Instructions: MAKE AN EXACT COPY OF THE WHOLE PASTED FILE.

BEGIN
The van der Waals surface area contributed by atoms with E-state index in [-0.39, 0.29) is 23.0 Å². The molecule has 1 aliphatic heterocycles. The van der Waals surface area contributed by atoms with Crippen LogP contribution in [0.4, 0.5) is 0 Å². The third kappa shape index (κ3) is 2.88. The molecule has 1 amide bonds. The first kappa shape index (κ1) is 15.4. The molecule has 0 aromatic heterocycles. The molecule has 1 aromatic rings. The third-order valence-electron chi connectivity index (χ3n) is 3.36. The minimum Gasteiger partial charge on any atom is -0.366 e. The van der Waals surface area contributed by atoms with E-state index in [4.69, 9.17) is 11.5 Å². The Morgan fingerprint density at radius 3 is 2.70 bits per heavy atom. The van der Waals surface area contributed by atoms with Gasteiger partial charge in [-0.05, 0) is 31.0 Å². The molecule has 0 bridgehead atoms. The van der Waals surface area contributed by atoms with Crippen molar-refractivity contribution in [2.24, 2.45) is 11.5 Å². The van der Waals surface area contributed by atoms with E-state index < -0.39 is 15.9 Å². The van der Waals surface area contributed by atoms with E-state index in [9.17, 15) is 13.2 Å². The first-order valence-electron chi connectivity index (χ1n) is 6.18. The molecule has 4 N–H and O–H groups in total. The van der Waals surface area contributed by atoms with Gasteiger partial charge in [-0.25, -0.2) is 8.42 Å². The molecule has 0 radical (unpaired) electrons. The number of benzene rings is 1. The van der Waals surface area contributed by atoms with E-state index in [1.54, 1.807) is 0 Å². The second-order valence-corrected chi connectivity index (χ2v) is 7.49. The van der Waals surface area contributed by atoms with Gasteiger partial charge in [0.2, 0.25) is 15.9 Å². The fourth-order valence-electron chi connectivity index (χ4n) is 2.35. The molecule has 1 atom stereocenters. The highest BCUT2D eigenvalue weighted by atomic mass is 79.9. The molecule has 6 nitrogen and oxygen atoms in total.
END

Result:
The van der Waals surface area contributed by atoms with E-state index in [-0.39, 0.29) is 23.0 Å². The molecule has 1 aliphatic heterocycles. The van der Waals surface area contributed by atoms with Crippen LogP contribution in [0.4, 0.5) is 0 Å². The third kappa shape index (κ3) is 2.88. The molecule has 1 amide bonds. The first kappa shape index (κ1) is 15.4. The molecule has 0 aromatic heterocycles. The molecule has 1 aromatic rings. The third-order valence-electron chi connectivity index (χ3n) is 3.36. The minimum Gasteiger partial charge on any atom is -0.366 e. The van der Waals surface area contributed by atoms with E-state index in [4.69, 9.17) is 11.5 Å². The Morgan fingerprint density at radius 3 is 2.70 bits per heavy atom. The van der Waals surface area contributed by atoms with Gasteiger partial charge in [-0.05, 0) is 31.0 Å². The molecule has 0 bridgehead atoms. The van der Waals surface area contributed by atoms with Crippen molar-refractivity contribution in [2.24, 2.45) is 11.5 Å². The van der Waals surface area contributed by atoms with E-state index < -0.39 is 15.9 Å². The van der Waals surface area contributed by atoms with E-state index in [9.17, 15) is 13.2 Å². The first-order valence-electron chi connectivity index (χ1n) is 6.18. The molecule has 4 N–H and O–H groups in total. The van der Waals surface area contributed by atoms with Gasteiger partial charge in [-0.25, -0.2) is 8.42 Å². The molecule has 0 radical (unpaired) electrons. The number of benzene rings is 1. The van der Waals surface area contributed by atoms with E-state index in [1.54, 1.807) is 0 Å². The second-order valence-corrected chi connectivity index (χ2v) is 7.49. The van der Waals surface area contributed by atoms with Gasteiger partial charge in [0.2, 0.25) is 15.9 Å². The fourth-order valence-electron chi connectivity index (χ4n) is 2.35. The molecule has 1 atom stereocenters. The highest BCUT2D eigenvalue weighted by atomic mass is 79.9. The molecule has 6 nitrogen and oxygen atoms in total.